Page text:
Creating a sustainability plan: are you focusing on the right things?

Authored by: Amy Malick Published on: January 19, 2016

While organizations confront unprecedented challenges and pressures to effectively grow their businesses, manage costs and be sustainable in the face of looming climate change and water and energy concerns, I’m encouraged by how many of our clients recognize the critical need for sustainability planning. Many of them have developed sustainability plans, and are then quite surprised by how much of their success really depends on changing cultural attitudes and less on technical issues.

Unlike technical issues, which are well understood and have been solved before, we’ve seen that the more “adaptive challenges” require a profound change in attitude to truly understand the problems and innovate to develop robust and sustainable solutions.

Some of the key components that require both a technical solution, as well as a shift in mindset, include:

Sustainability goal-setting and reporting. Whether it’s adopting the American College & University Presidents' Climate Commitment or making other bold commitments to sustainability, goal setting is one of the first steps in sustainability planning. And a plan is only as effective as an organization’s ability to implement it; reporting through the Global Reporting Initiative or other reporting framework allows organizations to communicate progress regularly and build credibility among stakeholders. Many of our clients have developed a sustainability data tracking system to ensure consistent organization-wide data management that makes reporting easier. 


Managing emissions and preparing for climate change. Developing a greenhouse gas emissions inventory and establishing reduction strategies are critical steps that organizations can take to do their part in combatting climate change; resilience planning can help assess short- and long‐term climate change risks and focus an organization’s strategies to manage those risks.

Addressing energy efficiency and renewable energy. Most organizations find that energy use comprises the greatest portion of their greenhouse gas footprint, and their energy costs reflect this reality. Energy audits enable organizations to understand energy use trends, identify conservation and renewable energy strategies, and benchmark energy performance as part of a comprehensive energy strategy that helps get them on the road to net zero energy.

Waste disposal

Exploring waste reduction, green purchasing and sustainable food systems. Some of our clients begin their sustainability journey with waste reduction, green purchasing, and/or sustainable food programs because these are tangible and high-visibility issues. From conducting visual waste assessments, developing baseline waste estimates, to interviewing key players to gain a better understanding of current procurement practices, many of our clients find that materials and food systems management generate a lot of interest from their stakeholders.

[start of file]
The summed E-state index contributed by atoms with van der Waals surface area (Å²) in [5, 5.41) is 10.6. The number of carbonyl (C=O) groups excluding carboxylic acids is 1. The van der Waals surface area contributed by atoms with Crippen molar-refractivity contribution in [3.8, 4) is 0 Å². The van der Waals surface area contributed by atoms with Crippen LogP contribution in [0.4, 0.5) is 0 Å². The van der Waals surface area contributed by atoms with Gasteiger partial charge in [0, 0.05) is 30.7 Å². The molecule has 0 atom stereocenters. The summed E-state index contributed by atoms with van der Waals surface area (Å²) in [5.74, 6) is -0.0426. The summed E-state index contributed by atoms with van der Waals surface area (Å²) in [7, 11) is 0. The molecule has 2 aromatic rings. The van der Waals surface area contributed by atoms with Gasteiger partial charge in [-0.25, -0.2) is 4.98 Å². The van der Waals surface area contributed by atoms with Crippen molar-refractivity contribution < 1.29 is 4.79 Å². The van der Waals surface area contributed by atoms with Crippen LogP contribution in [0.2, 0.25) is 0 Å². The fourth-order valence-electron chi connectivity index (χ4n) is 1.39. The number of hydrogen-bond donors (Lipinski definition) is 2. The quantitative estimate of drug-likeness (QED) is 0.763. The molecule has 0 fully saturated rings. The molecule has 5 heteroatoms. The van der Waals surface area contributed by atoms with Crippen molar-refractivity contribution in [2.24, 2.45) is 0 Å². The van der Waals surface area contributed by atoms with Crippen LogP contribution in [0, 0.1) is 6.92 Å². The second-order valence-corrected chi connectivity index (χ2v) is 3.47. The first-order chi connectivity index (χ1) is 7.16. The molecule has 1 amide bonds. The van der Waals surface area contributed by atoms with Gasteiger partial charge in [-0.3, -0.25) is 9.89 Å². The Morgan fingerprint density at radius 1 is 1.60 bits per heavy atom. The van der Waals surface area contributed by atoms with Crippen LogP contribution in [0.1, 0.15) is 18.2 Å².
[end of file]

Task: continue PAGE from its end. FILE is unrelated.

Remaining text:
Tackling Transportation Demand Management (TDM). Transportation is a large contributor to greenhouse gas emissions and therefore a key component of any sustainability plan. TDM can reduce the use of single occupancy vehicles, promote the use of transit, bicycling and walking and explore commute-trip reduction policies such as telecommuting.

recycled water

Water management.  Water scarcity is big news in many parts of the US, but regardless of geography, water supply and conservation are critical elements of a sustainability program. Like energy audits, water audits are an important starting point to assess where and how your organization is using water so as to establish a foundation for exploring water efficiency, reuse, green infrastructure, and resilience measures. 

Regardless of which individual components comprise your sustainability plan, our experience shows the need for effective collaboration with all stakeholders to develop a unified sustainability vision and implementation strategy. Critical success factors include organization-wide alignment of goals, plans, and operating budgets; a systematic assessment of past performance and appropriate metrics; and the right balance of policy, process, and technical innovation. But most importantly, we have learned that effective stakeholder engagement drives consensus for change.

How is your organization approaching its sustainability plan? Let us know.

To learn more about Haley & Aldrich’s expertise in sustainability, click here

Amy Malick

Amy Malick has more than 15 years of experience in sustainability management in the local government and private sectors. She is a strategic advisor to clients across multiple industries with a focus on campus environments, and consults on a range of sustainability issues including energy and water management, climate resilience, and sustainability planning and reporting.

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